Ohio Gov. Ted Strickland's economic stimulus package includes $50 million to encourage the development of bioproducts, such as plastic resins from corn - in a bid to link two of Ohio's most important industries.
Ohio is at a crossroads when it comes to future plant-based materials and energy sources, Strickland said in a speech at the Ohio Polymer Summit, held June 3 in Columbus.
``This is truly a transformative time in Ohio's economic history. Two of our great industries, agriculture and polymers, have proven themselves in Ohio in the past, using separate tracks,'' Strickland said. ``But these sectors are now, thankfully, coming together.'' The need is more urgent because of high energy costs and concerns about climate change, he said.
Agriculture and food products make up Ohio's largest industrial sector - a $93 billion annual business. Polymers generate $49 billion in annual sales.
Wayne Earley, president of PolymerOhio Inc., said Ohio is a national leader for plastic materials makers, compounders and leading-edge research universities. ``We can commercialize those biomaterials faster than anybody else,'' he said.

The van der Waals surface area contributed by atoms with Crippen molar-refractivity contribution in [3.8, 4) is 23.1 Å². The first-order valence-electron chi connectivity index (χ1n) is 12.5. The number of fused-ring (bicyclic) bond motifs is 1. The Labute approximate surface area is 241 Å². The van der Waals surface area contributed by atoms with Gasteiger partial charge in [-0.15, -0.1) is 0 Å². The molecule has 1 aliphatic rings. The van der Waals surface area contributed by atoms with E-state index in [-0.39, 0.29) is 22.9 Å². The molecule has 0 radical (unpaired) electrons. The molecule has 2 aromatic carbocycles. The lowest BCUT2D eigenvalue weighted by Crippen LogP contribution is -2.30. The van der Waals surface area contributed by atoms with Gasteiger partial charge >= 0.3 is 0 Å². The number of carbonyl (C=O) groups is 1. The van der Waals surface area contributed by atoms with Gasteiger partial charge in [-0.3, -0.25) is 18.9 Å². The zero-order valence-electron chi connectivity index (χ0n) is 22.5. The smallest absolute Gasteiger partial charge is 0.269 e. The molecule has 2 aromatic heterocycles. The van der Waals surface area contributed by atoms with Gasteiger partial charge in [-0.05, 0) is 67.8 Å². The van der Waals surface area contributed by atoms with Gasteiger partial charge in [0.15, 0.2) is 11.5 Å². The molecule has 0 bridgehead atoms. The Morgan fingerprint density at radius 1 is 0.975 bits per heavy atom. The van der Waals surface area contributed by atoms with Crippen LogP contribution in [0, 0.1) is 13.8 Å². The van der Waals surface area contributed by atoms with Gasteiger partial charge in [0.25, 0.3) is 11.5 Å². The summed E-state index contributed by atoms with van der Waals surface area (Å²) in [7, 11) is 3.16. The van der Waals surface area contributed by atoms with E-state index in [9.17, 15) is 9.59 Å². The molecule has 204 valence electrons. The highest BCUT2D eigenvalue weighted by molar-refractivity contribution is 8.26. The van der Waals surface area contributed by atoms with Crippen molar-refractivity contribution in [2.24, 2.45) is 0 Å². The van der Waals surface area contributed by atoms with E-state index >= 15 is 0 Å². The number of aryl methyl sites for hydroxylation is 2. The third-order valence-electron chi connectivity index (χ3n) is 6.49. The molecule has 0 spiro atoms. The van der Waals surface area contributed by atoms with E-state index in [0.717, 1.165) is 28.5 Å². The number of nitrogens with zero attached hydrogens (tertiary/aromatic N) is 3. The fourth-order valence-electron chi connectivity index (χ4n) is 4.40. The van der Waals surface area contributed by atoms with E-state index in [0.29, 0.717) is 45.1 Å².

According to Westerville, Ohio-based PolymerOhio, 140,000 Ohioans are employed at the state's 2,800 polymer-related facilities.
PolymerOhio organized the Ohio Polymer Summit, which drew 220 people. The governor's address came at a lunch attended by polymer activists and also people who attended the annual meeting of a group called the National Agricultural Biotechnology Council.
Strickland acknowledged that $50 million for bioproducts is only a small fraction of his $1.57 billion plan to help Ohio's struggling economy. But he called it a ``major step forward'' in recognizing the importance of that emerging industry.
In his speech, Strickland also outlined several recommendations of the Ohio Agriculture to Chemicals, Polymers and Advanced Materials Task Force. The full report will be released in mid-June.
One of the proposals is to set up an Agbioproducts Technology Center to link efforts of the Ohio Department of Development and Ohio Department of Agriculture. A likely home would be at the Ohio Bioproducts Innovation Center, based at Ohio State University.
Another recommendation is to set up a refinery so companies could produce large samples of new materials for pilot and pre-production runs of new biomaterials.
``We believe Ohio leads the nation, and perhaps the world, in terms of the research and development, expertise and creativity that exists in the polymer industry,'' Strickland said.